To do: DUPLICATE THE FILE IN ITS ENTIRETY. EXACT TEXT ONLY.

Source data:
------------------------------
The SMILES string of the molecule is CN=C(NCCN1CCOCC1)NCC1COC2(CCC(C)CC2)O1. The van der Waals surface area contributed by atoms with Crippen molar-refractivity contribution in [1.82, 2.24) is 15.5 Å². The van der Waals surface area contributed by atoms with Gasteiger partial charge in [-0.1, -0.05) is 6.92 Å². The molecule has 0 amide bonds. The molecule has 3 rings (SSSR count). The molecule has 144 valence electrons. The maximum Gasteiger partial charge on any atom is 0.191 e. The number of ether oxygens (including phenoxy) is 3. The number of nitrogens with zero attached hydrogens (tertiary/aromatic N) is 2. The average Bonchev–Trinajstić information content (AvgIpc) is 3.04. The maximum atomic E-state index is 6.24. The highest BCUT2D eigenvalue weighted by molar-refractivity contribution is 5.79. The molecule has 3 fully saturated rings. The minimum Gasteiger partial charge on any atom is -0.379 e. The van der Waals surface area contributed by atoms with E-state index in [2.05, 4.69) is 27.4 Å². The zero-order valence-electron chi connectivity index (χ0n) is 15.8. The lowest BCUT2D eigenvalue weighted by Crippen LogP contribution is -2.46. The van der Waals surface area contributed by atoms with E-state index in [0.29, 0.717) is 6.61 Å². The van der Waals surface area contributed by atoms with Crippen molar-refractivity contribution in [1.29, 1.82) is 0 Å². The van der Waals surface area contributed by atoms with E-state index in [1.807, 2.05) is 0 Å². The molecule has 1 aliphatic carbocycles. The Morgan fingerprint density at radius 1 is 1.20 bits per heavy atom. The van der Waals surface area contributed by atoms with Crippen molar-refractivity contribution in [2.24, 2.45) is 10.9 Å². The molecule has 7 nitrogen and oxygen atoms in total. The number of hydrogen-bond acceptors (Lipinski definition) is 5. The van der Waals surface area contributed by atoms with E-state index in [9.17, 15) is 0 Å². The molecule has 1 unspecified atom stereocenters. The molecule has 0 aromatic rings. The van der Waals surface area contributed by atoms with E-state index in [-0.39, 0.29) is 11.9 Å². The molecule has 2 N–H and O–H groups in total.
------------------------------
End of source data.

The SMILES string of the molecule is CN=C(NCCN1CCOCC1)NCC1COC2(CCC(C)CC2)O1. The van der Waals surface area contributed by atoms with Crippen molar-refractivity contribution in [1.82, 2.24) is 15.5 Å². The van der Waals surface area contributed by atoms with Gasteiger partial charge in [-0.1, -0.05) is 6.92 Å². The molecule has 0 amide bonds. The molecule has 3 rings (SSSR count). The molecule has 144 valence electrons. The maximum Gasteiger partial charge on any atom is 0.191 e. The number of ether oxygens (including phenoxy) is 3. The number of nitrogens with zero attached hydrogens (tertiary/aromatic N) is 2. The average Bonchev–Trinajstić information content (AvgIpc) is 3.04. The maximum atomic E-state index is 6.24. The highest BCUT2D eigenvalue weighted by molar-refractivity contribution is 5.79. The molecule has 3 fully saturated rings. The minimum Gasteiger partial charge on any atom is -0.379 e. The van der Waals surface area contributed by atoms with E-state index in [2.05, 4.69) is 27.4 Å². The zero-order valence-electron chi connectivity index (χ0n) is 15.8. The lowest BCUT2D eigenvalue weighted by Crippen LogP contribution is -2.46. The van der Waals surface area contributed by atoms with E-state index in [0.29, 0.717) is 6.61 Å². The van der Waals surface area contributed by atoms with Crippen molar-refractivity contribution in [1.29, 1.82) is 0 Å². The van der Waals surface area contributed by atoms with E-state index in [1.807, 2.05) is 0 Å². The molecule has 1 aliphatic carbocycles. The Morgan fingerprint density at radius 1 is 1.20 bits per heavy atom. The van der Waals surface area contributed by atoms with Crippen molar-refractivity contribution in [2.24, 2.45) is 10.9 Å². The molecule has 7 nitrogen and oxygen atoms in total. The number of hydrogen-bond acceptors (Lipinski definition) is 5. The van der Waals surface area contributed by atoms with E-state index in [9.17, 15) is 0 Å². The molecule has 1 unspecified atom stereocenters. The molecule has 0 aromatic rings. The van der Waals surface area contributed by atoms with E-state index in [-0.39, 0.29) is 11.9 Å². The molecule has 2 N–H and O–H groups in total.